I gave them another lab req for Thursday so that this doesn't happen again for them on Friday.  What's so frustrating is that the patient and his wife had both questioned the nurse on Monday about drawing blood because of the IT chemo but the nurse knew better.  Fuck!!!!!!!!!!!!!!  The lesson here, listen to your patient.

My grandson is doing well.  My son is back in jail.  Life goes on.  It doesn't upset me anymore when my son goes to jail.  The first time he went to jail was fifteen years ago and since then he's been in and out too many times to count.  There was a period when he did well and went back to school and got his Business Degree but those days are over.  He seems to careen from one crisis to another and I am trying so hard not to take responsibility for his fucked up life.  He is an adult and has been for a long time but I still wonder what I did wrong.  I imagine I did lots of things wrong, like every parent that has ever lived, but I wasn't a bad mother.  I still hope that he becomes a good man and father.

It's snowing here and looks like it will snow for awhile.  It's supposed to get cold this week too, down to -30C which I don't like but which makes -15C seem warm in comparison.  The chickadees are busy at the feeder outside the window and there is sourdough baking in the oven, so a good day.

The woodpecker just showed up too:)

Friday, January 3, 2020

There is stuff going on that I don't want to write about right now.  The little guy is healthy and happy and safe.

Yesterday I spent fifteen minutes listening to an old Russian lady.  She spent almost an hour telling people, reception, the manager of CT and everyone else at the reception desk, how hungry she was and complaining that she had to fast for her CT scan and that she needed to see a doctor.  She was frustrated with me, I'm sure.  I told her that no doctor would come and talk to her because she was hungry and wanted to eat.  I told her what her options were, leave now and go and eat or stay and drink the contrast and have the scan.  She liked neither of those options.  The next available scan would be in two months.  Then her story changed to nausea, instead of hunger.  She was a tenacious old lady.  She finally consented to take one drink and then complained about it.  I'm glad she came at the end of the day when I had no other patients to deal with.  I stayed calm, listened to her meandering complaints and then gave her options and let her choose.  She finally had her scan.  All of this happened in broken English with a heavy Russian accent and a translator who had even more patience than me. Part of me admires her tenacity, another part of me wonders if she has brain tumors or the beginning of dementia, and then still another part of me wonders if she just wants some control in her life, someone to listen to her.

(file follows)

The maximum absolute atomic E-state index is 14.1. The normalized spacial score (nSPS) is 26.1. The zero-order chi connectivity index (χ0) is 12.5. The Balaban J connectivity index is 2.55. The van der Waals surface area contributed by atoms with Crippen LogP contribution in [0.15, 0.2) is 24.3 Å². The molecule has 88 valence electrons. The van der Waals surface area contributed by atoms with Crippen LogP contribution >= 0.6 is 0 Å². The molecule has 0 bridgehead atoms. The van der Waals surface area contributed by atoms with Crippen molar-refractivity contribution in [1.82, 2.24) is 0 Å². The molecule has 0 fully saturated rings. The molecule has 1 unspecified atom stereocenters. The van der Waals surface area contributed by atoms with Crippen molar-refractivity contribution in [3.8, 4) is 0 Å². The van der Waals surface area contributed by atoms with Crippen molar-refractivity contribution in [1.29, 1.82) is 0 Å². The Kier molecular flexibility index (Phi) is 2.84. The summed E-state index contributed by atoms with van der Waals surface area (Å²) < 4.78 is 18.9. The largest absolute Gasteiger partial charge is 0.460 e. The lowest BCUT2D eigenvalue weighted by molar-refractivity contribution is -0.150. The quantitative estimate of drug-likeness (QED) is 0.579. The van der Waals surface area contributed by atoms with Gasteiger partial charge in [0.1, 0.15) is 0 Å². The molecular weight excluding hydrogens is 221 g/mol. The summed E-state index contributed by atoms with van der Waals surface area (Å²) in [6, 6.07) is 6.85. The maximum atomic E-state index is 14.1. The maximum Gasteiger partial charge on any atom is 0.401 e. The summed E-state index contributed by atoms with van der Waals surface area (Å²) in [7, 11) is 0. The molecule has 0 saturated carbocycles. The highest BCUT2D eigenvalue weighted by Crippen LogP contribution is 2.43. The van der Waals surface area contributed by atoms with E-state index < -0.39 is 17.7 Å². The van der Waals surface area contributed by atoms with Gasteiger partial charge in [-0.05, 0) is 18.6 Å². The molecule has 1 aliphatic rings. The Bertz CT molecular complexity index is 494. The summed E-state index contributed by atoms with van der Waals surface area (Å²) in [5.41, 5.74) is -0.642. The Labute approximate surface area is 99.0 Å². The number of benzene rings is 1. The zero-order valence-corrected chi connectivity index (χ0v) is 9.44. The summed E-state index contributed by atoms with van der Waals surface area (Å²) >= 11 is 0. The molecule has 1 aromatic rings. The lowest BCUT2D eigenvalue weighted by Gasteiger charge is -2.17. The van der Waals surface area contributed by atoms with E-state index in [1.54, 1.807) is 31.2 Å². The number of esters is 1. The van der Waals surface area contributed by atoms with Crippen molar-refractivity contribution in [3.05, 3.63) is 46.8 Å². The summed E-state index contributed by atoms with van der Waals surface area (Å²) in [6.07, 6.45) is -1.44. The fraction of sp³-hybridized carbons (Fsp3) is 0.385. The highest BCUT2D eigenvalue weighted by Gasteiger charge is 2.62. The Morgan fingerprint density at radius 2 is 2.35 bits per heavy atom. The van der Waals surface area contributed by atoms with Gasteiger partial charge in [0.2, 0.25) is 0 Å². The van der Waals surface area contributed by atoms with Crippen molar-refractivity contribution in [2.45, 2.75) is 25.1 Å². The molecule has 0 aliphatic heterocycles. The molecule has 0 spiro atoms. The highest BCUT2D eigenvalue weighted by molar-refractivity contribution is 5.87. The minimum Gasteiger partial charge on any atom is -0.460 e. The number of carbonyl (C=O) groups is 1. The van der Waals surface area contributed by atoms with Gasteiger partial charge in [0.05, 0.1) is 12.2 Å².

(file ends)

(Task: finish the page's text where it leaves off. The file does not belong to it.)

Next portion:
My depression seems to have lifted thank goodness.  I know I'm not the only one who finds Christmas difficult but it feels that way at times.  We are constantly bombarded with images of happy families enjoying Christmas and that is just not my experience.  I always expect my family to be nicer, kinder, more loving on Christmas but that doesn't happen and I get sad.  And it's not just my family, it's me too.  I am not a better person on Christmas day, I am still just myself.  I get tired, I get hungry, I get cranky.  There is still laundry and dishes and cooking and shit to do.  It feels like a big lie and then I feel like an ungrateful Scrooge.

But it's the New Year now, the days are getting longer and I'm thankful for that.  I am looking forward to going to Ucluelet again this summer.  The place is just so damned beautiful.  I feel like I can breathe there.

So Happy New Year everyone.  May 2020 be a good year.